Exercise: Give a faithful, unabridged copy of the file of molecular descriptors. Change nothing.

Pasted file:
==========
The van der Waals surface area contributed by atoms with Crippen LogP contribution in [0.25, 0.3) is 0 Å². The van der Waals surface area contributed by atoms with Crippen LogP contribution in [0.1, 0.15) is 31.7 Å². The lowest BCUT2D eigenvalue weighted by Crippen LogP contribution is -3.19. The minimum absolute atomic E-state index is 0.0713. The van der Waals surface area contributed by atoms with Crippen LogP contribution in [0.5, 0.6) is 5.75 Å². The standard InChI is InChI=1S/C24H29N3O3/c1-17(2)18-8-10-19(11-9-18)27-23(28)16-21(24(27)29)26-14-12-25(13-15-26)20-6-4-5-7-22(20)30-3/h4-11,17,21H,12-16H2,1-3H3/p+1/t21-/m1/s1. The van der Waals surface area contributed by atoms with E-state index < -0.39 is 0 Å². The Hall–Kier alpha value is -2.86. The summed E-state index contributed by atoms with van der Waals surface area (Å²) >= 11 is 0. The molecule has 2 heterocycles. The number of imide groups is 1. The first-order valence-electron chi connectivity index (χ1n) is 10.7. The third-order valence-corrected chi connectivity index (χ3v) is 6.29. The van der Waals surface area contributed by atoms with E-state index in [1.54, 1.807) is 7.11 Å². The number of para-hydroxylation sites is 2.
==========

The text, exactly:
The van der Waals surface area contributed by atoms with Crippen LogP contribution in [0.25, 0.3) is 0 Å². The van der Waals surface area contributed by atoms with Crippen LogP contribution in [0.1, 0.15) is 31.7 Å². The lowest BCUT2D eigenvalue weighted by Crippen LogP contribution is -3.19. The minimum absolute atomic E-state index is 0.0713. The van der Waals surface area contributed by atoms with Crippen LogP contribution in [0.5, 0.6) is 5.75 Å². The standard InChI is InChI=1S/C24H29N3O3/c1-17(2)18-8-10-19(11-9-18)27-23(28)16-21(24(27)29)26-14-12-25(13-15-26)20-6-4-5-7-22(20)30-3/h4-11,17,21H,12-16H2,1-3H3/p+1/t21-/m1/s1. The van der Waals surface area contributed by atoms with E-state index < -0.39 is 0 Å². The Hall–Kier alpha value is -2.86. The summed E-state index contributed by atoms with van der Waals surface area (Å²) >= 11 is 0. The molecule has 2 heterocycles. The number of imide groups is 1. The first-order valence-electron chi connectivity index (χ1n) is 10.7. The third-order valence-corrected chi connectivity index (χ3v) is 6.29. The van der Waals surface area contributed by atoms with E-state index in [1.54, 1.807) is 7.11 Å². The number of para-hydroxylation sites is 2.